ANAHEIM, Calif. — Sean Doolittle missed with most of his warm-up pitches before the ninth inning Tuesday night. Baseball’s knack for narrative resulted in a save situation on his very first day as a National, on the road, against a familiar team, with the kind of two-run lead these Nationals have watched slip away too often this season.

For a few minutes, it seemed another lead would slip away, more painfully somehow. Doolittle was the man the Nationals got to protect them, the one who was supposed to stop this vicious cycle. But when he walked the leadoff man and allowed a double to Kole Calhoun to put the tying runs in scoring position for two of the best hitters of the past decade, Doolittle seemed defenseless against what could only be considered a Nationals bullpen curse.

Then, with a run in and the tying run at second base, he broke Mike Trout’s bat and got Albert Pujols to hit a weak flyball to left. It was over, and it was all okay in the end.

“I promise they won’t all be like that,” said Doolittle, whose explanation for the shakiness could make anyone who heard it willing to believe him.

Doolittle said he had not felt adrenaline like what he experienced Tuesday since his major league debut in 2012. Doolittle had never played for anyone but the Athletics. Tuesday was his introduction to a clubhouse and fan base desperate for his help, willing itself to block out that pesky fear of disappointment and believe he and fellow former Athletics reliever, Ryan Madson, can provide it.

“I’ve been around a little bit longer than him, and it was a tough inning for me emotionally,” Madson said. “And it was tough for him, so it was nice to just be able to get through that first day. Tomorrow will probably be back to normal. Looking forward to that.”

Madson agreed with Doolittle — something about the whole experience felt just like his debut. Even World Series games, he said, had not carried the same intensity. The 36-year-old was better able to harness his adrenaline at first, and worked through a 1-2-3 eighth inning after which the Nationals dugout, by multiple accounts, exploded in unbridled glee.

“I don’t think anyone’s ever been more excited in a big league ballgame that we got out of the eighth inning,” Bryce Harper said later.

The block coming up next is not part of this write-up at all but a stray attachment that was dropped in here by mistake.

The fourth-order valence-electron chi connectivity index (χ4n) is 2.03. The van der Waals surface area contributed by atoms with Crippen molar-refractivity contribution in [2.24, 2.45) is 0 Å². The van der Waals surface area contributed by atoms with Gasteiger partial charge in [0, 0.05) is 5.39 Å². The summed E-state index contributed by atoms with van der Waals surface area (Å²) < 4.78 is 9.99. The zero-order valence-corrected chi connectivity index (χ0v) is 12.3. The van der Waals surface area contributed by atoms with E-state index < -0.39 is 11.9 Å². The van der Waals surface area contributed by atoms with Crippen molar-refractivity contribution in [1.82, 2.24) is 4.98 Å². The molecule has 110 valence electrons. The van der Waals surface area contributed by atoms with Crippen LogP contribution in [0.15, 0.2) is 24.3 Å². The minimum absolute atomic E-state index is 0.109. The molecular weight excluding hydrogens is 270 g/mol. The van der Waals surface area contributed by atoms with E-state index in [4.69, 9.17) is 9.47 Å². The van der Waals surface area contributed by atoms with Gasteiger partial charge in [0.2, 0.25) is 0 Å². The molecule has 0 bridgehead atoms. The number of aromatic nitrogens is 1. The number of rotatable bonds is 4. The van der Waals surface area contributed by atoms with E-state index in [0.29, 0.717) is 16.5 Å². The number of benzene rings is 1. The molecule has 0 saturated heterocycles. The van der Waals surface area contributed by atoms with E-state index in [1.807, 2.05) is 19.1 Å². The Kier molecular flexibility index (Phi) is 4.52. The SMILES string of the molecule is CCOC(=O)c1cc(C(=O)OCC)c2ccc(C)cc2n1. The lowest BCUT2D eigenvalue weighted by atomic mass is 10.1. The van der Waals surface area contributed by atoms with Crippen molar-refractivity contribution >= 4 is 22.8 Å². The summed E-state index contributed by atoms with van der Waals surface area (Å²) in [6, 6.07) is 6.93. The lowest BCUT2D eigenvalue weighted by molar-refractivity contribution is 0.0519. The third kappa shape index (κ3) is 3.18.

“They don’t have to do that every time,” Madson said, “but the first time out, that was really cool. It was like a welcome to the team.”

After Madson departed, Adam Lind homered to give Doolittle a two-run lead heading to the ninth. Both Doolittle and Madson have closed — Doolittle has 37 career saves, Madson 86 — but Dusty Baker said he chose Doolittle for the ninth because he had heard Madson handled the eighth better. Besides, the Angels had lefties due in the ninth, and fewer in the eighth, which set things up nicely to use Doolittle then. As one reporter had reminded him before the game — prompting Doolittle to look around helplessly for a block of wood on which to knock — he had yet to allow a hit to left-handed hitters this season. They were 0 for 23 against him entering Tuesday.

After Doolittle walked the leadoff man, an uncharacteristic lapse, Calhoun broke through on behalf of lefties, sending a double to right center that missed being a home run by a few feet. Instead, it left runners on second and third with one out for Trout and Pujols.

“I think you could tell, there were a little bit of nerves in the beginning, a leadoff walk. Then I started to settle down,” Doolittle said. “But when you walk the leadoff guy you kind of open up Pandora’s box a little bit.”

With first base open, the Nationals decided to let Doolittle face Trout, who was 3 for 7 against him with a home run in his career. Doolittle said he didn’t even really consider pitching around Trout. Baker did.

“I’ve been beaten by Albert Pujols more than I’ve been beaten by Trout, know what I mean?” Baker said. “Then if you get Pujols out, you’ve got the dangerous hitter [Yunel Escobar] up next. That’s not my ideal situation, to have to choose between Trout and Pujols … sometimes you take a shot and win. Sometimes you take a shot and lose.”

In this situation, he won. Doolittle broke Trout’s bat with an inside fastball that bounced harmlessly to shortstop. Pujols popped weakly to left. Though he allowed a run, Doolittle did not concede the lead.

“Getting that stuff out of the way — those are things that have been talked about so much, the walks, the numbers against the lefties — you’re aware of those things,” Doolittle said. “Getting that out of the way feels good.”

With a day off coming Thursday, and just one inning of work apiece over the last three days, both Doolittle and Madson should be available again Wednesday. Tuesday, they did what they were acquired to do — locked down the last two innings, adventurous though they were — and headed to the high-five line having helped secure the kind of game that has beaten the Nationals down over and over.

As Doolittle passed through that line, Daniel Murphy abandoned the usual quick high five, opting instead to pause and make eye contact.

“Welcome to the Nationals,” he told Doolittle, who cannot possibly understand how glad the Nationals are to have him.